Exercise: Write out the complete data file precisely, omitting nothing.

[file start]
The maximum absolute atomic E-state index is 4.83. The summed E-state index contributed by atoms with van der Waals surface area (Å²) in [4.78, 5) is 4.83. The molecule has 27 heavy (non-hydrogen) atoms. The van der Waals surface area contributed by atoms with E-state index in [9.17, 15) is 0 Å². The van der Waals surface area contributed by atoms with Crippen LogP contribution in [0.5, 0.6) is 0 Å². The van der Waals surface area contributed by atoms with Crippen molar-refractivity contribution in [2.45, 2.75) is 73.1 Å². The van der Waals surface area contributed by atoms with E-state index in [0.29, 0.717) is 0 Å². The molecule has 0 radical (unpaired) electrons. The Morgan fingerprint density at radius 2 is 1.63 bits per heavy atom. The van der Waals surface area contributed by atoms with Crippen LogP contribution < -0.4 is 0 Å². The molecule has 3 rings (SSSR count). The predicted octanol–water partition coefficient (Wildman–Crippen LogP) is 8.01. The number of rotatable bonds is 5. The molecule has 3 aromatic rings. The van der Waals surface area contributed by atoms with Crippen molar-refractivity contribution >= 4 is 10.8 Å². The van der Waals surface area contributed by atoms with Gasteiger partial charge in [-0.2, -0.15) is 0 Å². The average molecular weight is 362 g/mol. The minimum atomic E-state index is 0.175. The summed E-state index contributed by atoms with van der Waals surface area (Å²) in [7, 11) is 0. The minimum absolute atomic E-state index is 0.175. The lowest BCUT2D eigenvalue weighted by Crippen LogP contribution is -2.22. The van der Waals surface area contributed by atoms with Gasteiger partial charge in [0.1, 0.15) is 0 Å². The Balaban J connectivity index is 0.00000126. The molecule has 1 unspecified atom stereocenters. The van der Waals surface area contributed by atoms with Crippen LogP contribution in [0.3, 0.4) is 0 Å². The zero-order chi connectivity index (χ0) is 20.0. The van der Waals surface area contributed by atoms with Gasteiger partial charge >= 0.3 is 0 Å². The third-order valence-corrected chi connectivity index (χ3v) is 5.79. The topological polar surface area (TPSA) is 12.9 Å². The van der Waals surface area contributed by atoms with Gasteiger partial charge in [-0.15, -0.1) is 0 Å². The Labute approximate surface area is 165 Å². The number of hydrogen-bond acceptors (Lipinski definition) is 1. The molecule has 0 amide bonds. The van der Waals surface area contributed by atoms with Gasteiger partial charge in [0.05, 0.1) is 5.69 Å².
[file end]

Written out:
The maximum absolute atomic E-state index is 4.83. The summed E-state index contributed by atoms with van der Waals surface area (Å²) in [4.78, 5) is 4.83. The molecule has 27 heavy (non-hydrogen) atoms. The van der Waals surface area contributed by atoms with E-state index in [9.17, 15) is 0 Å². The van der Waals surface area contributed by atoms with Crippen LogP contribution in [0.5, 0.6) is 0 Å². The van der Waals surface area contributed by atoms with Crippen molar-refractivity contribution in [2.45, 2.75) is 73.1 Å². The van der Waals surface area contributed by atoms with E-state index in [0.29, 0.717) is 0 Å². The molecule has 0 radical (unpaired) electrons. The Morgan fingerprint density at radius 2 is 1.63 bits per heavy atom. The van der Waals surface area contributed by atoms with Crippen LogP contribution < -0.4 is 0 Å². The molecule has 3 rings (SSSR count). The predicted octanol–water partition coefficient (Wildman–Crippen LogP) is 8.01. The number of rotatable bonds is 5. The molecule has 3 aromatic rings. The van der Waals surface area contributed by atoms with Crippen molar-refractivity contribution >= 4 is 10.8 Å². The van der Waals surface area contributed by atoms with Gasteiger partial charge in [-0.2, -0.15) is 0 Å². The average molecular weight is 362 g/mol. The minimum atomic E-state index is 0.175. The summed E-state index contributed by atoms with van der Waals surface area (Å²) in [7, 11) is 0. The minimum absolute atomic E-state index is 0.175. The lowest BCUT2D eigenvalue weighted by Crippen LogP contribution is -2.22. The van der Waals surface area contributed by atoms with Gasteiger partial charge in [0.1, 0.15) is 0 Å². The Balaban J connectivity index is 0.00000126. The molecule has 1 unspecified atom stereocenters. The van der Waals surface area contributed by atoms with Crippen LogP contribution in [0.3, 0.4) is 0 Å². The zero-order chi connectivity index (χ0) is 20.0. The van der Waals surface area contributed by atoms with Gasteiger partial charge >= 0.3 is 0 Å². The third-order valence-corrected chi connectivity index (χ3v) is 5.79. The topological polar surface area (TPSA) is 12.9 Å². The van der Waals surface area contributed by atoms with Gasteiger partial charge in [-0.15, -0.1) is 0 Å². The Labute approximate surface area is 165 Å². The number of hydrogen-bond acceptors (Lipinski definition) is 1. The molecule has 0 amide bonds. The van der Waals surface area contributed by atoms with Gasteiger partial charge in [0.05, 0.1) is 5.69 Å².